Thursday, November 3, 2011

New workplace currency – it’s not just salary anymore!

USA & BANGALORE, INDIA: The desire of young professionals and college students to use social media, mobile devices, and the Internet more freely in the workplace is strong enough to influence their future job choice, sometimes more than salary does, according to an international study published by Cisco.

This and other findings highlighted in the second chapter of the 2011 Cisco Connected World Technology Report characterize the seriousness of the next-generation workforce’s demand to work remotely with more flexibility in their choice of devices. This demand illustrates the importance of the relationship between the Internet, workforce culture, and companies’ competitive advantages, and surprisingly indicates that traditional methods of attracting and retaining young employees may be less important as the ‘Millennial’ generation comprises more of the workforce.

Key findings
The second annual Cisco Connected World Technology Report, which surveyed more than 2,800 college students and young professionals in 14 countries, was commissioned to assess the challenges that companies face as they strive to balance employee and business needs amid increasing network demands, mobility capabilities and security risks.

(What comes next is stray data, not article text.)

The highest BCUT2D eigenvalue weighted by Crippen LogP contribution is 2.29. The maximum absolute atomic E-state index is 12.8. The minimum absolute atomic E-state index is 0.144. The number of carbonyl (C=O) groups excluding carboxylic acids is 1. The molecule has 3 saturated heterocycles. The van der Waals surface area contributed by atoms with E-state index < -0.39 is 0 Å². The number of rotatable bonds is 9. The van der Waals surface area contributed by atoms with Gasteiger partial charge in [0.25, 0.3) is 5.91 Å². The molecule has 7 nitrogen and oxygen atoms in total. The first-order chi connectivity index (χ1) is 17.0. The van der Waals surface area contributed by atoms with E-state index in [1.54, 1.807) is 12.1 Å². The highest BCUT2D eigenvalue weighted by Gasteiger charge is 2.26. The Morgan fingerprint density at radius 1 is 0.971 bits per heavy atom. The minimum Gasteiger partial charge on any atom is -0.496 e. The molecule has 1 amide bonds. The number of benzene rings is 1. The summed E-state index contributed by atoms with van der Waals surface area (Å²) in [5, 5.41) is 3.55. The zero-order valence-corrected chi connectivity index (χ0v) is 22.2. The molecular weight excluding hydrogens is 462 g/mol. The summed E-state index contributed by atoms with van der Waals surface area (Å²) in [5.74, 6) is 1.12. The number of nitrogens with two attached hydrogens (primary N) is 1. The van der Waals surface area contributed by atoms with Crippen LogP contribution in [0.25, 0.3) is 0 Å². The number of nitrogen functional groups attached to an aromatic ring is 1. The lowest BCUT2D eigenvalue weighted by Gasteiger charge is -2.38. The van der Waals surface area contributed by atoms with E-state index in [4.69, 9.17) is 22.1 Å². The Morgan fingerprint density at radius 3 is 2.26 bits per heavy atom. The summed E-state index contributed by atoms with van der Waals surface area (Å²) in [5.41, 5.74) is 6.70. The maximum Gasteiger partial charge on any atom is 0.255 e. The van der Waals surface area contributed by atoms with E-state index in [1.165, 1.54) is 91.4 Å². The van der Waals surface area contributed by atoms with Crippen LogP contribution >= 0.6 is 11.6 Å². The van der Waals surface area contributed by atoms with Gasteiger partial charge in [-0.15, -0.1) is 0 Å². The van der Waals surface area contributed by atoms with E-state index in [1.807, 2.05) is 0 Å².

Impact on job choice and salary
* The study revealed that one in three college students and young employees under the age of 30 (33 percent) said that they would prioritize social media freedom, device flexibility, and work mobility over salary in accepting a job offer, indicating that the expectations and priorities of the next generation of the world’s workforce is not solely tied to money.

* Mobile networking, device flexibility, and the blending of personal and work lifestyles are key components of a work environment and culture that are increasingly important in determining which companies will land the next wave of industry talent.

* More than two of five college students (40 percent) and young employees (45 percent) said they would accept a lower-paying job that had more flexibility with regard to device choice, social media access, and mobility than a higher-paying job with less flexibility. In India, 57 percent of employees surveyed confirmed they would accept the job option that paid less but offered device flexibility and remote accessibility.

Influence of social media and mobile device policies on job choice